[game_edu] Implications of students going into a male-dominated industry?
kblake at blitzgamesstudios.com
Wed Sep 21 06:44:03 EDT 2011
My main hobby is LARPing (live-action role-playing). Like game development, it is seen as, and largely still is, a mainly male thing. However, the group I play in has the largest proportion of women players in our system, and we retain them and regularly recruit more.
I *think* the reasons for this are twofold. One, the existing female players are welcoming to new players of either gender but do make a special effort to engage with new female players, so that they get involved in what's going on and don't feel lost or out of place.
Secondly, by and large our male players don't act like dicks. They too are welcoming and (mostly!) respectful of women. New players are actively encouraged to report being made to feel uncomfortable by words or actions, and this will be taken up with the person or people responsible.
Like Anthony, I think this is an approach we could profit from in our industry!
From: game_edu-bounces at igda.org [mailto:game_edu-bounces at igda.org] On Behalf Of Anthony Hart-Jones
Sent: 21 September 2011 11:25
To: IGDA Game Education Listserv
Subject: Re: [game_edu] Implications of students going into a male-dominated industry?
On 20/09/11 23:37, Johnnemann Nordhagen wrote:
> Just saying "well, it's society's problem" isn't ever going to help
> solve the issue.
I think it is a tricky one; we need to address our industry-specific
issues (Lara Croft, Dead or Alive Beach Volleyball, Duke Nukem Forever)
and our own social issues within game-dev society, but we do need to
look at both the help we can do in the wider world of STEM subjects and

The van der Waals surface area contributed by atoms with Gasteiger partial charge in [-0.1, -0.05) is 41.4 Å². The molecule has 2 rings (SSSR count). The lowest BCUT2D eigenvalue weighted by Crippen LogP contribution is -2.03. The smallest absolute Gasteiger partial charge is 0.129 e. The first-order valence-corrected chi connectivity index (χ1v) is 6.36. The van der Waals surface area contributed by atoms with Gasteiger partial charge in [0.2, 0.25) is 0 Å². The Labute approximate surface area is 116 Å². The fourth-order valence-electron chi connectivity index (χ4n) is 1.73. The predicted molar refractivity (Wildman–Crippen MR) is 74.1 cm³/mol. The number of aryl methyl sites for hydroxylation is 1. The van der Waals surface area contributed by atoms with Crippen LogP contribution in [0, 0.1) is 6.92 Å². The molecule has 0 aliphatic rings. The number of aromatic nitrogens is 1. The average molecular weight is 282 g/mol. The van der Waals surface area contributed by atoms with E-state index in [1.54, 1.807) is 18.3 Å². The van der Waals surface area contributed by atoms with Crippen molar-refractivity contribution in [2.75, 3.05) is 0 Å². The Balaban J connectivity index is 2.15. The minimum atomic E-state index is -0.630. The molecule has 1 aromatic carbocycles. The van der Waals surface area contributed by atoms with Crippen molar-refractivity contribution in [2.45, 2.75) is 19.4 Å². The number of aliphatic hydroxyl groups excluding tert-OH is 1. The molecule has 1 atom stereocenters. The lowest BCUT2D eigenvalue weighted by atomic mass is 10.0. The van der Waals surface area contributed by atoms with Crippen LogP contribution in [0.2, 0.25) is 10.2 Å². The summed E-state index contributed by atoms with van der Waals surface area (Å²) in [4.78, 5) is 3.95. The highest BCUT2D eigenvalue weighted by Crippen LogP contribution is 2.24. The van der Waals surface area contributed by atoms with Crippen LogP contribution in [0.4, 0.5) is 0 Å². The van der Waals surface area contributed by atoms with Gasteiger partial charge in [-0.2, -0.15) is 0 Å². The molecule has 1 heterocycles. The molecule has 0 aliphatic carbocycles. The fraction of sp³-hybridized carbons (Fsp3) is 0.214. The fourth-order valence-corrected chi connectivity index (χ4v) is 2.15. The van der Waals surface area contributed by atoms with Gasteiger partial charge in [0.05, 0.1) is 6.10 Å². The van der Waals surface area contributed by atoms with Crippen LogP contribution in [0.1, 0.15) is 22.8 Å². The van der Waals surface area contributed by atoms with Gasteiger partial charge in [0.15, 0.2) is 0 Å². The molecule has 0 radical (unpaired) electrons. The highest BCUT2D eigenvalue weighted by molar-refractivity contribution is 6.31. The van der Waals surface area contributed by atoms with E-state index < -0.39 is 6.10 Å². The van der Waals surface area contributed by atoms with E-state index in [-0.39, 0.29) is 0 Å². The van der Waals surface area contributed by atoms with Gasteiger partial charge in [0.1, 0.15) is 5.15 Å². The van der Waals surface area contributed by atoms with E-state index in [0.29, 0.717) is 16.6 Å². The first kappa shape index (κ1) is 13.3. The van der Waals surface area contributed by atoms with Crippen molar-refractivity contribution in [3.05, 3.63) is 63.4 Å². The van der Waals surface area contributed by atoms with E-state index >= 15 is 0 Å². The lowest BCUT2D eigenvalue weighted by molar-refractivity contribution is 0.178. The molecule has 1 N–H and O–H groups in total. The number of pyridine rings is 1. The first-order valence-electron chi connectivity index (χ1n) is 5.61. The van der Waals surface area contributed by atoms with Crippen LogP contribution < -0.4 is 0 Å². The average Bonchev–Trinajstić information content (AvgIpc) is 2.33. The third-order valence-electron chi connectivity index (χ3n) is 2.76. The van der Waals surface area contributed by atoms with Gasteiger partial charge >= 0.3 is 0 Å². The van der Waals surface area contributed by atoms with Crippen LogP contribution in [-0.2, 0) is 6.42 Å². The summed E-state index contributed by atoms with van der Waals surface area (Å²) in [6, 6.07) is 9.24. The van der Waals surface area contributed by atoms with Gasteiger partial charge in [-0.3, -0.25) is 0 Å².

how current solutions to the social issues can be relevant to our
If anything, I think we have two issues. The deeper pre-existing
issues with society, the assumption of girls that STEM subjects are for
boys, is the first part of the problem, as it stops girls from seeing
the games industry as viable in the first place. Quite simply, girls
don't look at our industry because it is full of smelly boys. The
industry-specific issues come into play once girls start to show an
interest; they play the games and visit the studios, they try to work
out where they fit, but they see an environment which is unwelcoming or
which treats them as second-class citizens who need special dispensation.
Here's the thing; I think the wider social issues are not something
we need to address. I strongly suspect that if we clean up our industry
and make women welcome, both by making studios better places for a woman
to work and by making game that don't rely on gender-specific design,
then we will already have helped to change society.
As the father of a girl, I just hope we can fix our issues before my
daughter falls prey to them. Strong-willed though she is, despite
growing up around technology and playing games, I still worry that
gender-expectations will drag her down.
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